While Csaba carried our 3-year-old son on the trail, it’s definitely not a family-friendly one. Tomi is an energetic boy and an eager hiker, but the terrain is so rough and steep that he wouldn’t have been able to cope with it with his little legs even if he hadn’t refused to walk in the first place. The only section which was suitable for him was the lakeshore trail along Wedgemount Lake – where he happily walked.
What is the best time to hike Wedgemount Lake?
The trail is open all year, but the hike to Wedgemount Lake is a summer objective for most people. First of all, Wedgemount Lake is covered with ice and snow between October and early July, so to enjoy its beautiful turquoise lake views, you need to hike there somewhen between early July and early October.
On the other hand, due to the steepness of the trail, it’s not an easy one to do in the snow, and you have to be prepared and geared up for a winter hike there. Avalanche paths cross the trail, as well, which are yet another reason not to attempt the hike without proper training and winter hiking experience.
Are day passes required at the Wedgemount Lake Trailhead?
No, for the 2023 season a Wedgemount Lake day pass is not required for access, which makes it a great alternative for other, busier Garibaldi hikes. But it might change in the future, and also, keep in mind that it is more challenging than other Garibaldi hikes.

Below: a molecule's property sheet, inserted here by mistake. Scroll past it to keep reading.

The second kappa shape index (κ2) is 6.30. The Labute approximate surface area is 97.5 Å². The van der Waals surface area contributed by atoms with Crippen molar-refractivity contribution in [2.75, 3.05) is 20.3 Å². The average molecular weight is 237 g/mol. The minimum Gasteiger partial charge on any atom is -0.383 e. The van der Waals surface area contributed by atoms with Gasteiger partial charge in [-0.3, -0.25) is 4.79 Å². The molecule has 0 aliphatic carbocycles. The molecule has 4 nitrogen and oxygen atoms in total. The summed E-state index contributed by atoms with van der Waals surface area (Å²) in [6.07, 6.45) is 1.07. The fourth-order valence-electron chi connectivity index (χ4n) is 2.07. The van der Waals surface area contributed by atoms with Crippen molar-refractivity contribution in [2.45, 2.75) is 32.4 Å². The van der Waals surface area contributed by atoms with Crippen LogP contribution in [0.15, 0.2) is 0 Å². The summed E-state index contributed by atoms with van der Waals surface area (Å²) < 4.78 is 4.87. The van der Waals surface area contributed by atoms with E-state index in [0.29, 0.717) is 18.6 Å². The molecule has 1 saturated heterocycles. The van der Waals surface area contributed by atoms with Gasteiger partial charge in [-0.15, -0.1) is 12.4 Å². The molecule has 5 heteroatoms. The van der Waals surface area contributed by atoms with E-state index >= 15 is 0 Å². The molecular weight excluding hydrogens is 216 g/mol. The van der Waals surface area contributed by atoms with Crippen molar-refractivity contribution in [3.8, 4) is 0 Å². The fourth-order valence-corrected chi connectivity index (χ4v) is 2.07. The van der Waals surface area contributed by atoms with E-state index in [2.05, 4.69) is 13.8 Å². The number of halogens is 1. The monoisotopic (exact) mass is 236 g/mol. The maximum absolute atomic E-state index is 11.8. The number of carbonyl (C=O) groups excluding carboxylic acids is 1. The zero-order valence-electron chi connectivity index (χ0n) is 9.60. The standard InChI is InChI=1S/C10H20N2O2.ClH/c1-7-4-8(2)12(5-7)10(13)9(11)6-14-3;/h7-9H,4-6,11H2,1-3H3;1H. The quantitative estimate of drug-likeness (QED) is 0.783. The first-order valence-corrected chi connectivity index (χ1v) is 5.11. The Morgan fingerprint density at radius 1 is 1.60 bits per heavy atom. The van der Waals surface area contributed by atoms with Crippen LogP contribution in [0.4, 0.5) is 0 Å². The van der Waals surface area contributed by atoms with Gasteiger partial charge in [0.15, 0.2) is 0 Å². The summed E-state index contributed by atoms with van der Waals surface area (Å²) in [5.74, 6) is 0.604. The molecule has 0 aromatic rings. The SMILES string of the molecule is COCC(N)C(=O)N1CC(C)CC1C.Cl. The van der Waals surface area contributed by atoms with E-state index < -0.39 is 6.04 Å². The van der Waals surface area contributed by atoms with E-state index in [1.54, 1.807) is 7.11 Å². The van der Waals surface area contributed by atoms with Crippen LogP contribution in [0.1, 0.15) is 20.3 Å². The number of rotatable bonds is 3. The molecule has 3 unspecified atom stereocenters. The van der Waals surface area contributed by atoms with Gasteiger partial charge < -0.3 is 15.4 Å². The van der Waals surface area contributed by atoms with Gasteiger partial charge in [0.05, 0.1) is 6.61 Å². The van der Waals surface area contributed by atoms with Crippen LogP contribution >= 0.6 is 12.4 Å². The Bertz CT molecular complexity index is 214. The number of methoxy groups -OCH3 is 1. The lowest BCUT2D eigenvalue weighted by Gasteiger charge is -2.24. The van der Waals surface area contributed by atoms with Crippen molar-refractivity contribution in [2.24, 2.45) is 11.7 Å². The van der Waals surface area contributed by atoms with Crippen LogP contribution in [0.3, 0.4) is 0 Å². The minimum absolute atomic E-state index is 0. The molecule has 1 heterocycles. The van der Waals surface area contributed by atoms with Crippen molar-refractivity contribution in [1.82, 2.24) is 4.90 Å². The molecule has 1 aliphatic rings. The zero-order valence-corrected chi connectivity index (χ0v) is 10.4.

Day use passes in the 2023 summer season are required for Diamond Head, Rubble Creek and Cheakamus Lake trailheads.
What to bring on the hike to Wedgemount Lake?
Be prepared to be outside all day, because this hike will take the full day. Have extra layers as weather can change suddenly, and have enough snacks and drinking water for the day.
You don’t necessarily need to carry huge amounts of water to Wedgemount Lake though. About 2 liters on the way up should be sufficient, then you can refill from the lake. It might be possible to refill at the creek crossings, too. Do use a water filter in every case though, water needs to be treated before you drink it.
As always when hiking near Vancouver, have bear spray, and wear it at an accessible place.
Hiking poles are very helpful on this trail. They will take the load off your legs on the way up, and save your knees on the way down.
If you hike from early to mid-summer, bring bug spray, because mosquitoes and flies can be really bad at the lake. They are mostly dead by late summer though, and the beauty of September hikes include the absolute lack of mosquitoes and flies.
A down jacket will keep you warm in the morning or evening hours, or on a cloudy day. The lake is at a high enough elevation that it gets quite chilly even in the summer if the sun disappears.
Wedgemount Lake camping
The Wedgemount Lake campground is a backcountry campground with 20 campsites, ten up near the cabin and the other ten down by the lake. It’s open year-round, but reservation in advance is required. It guarantees your spot but not a specific tent pad, that’s on a first-come first-serve basis.
The Wedgemount Lake hut is meant to be used for emergency situations only, as posted on the front.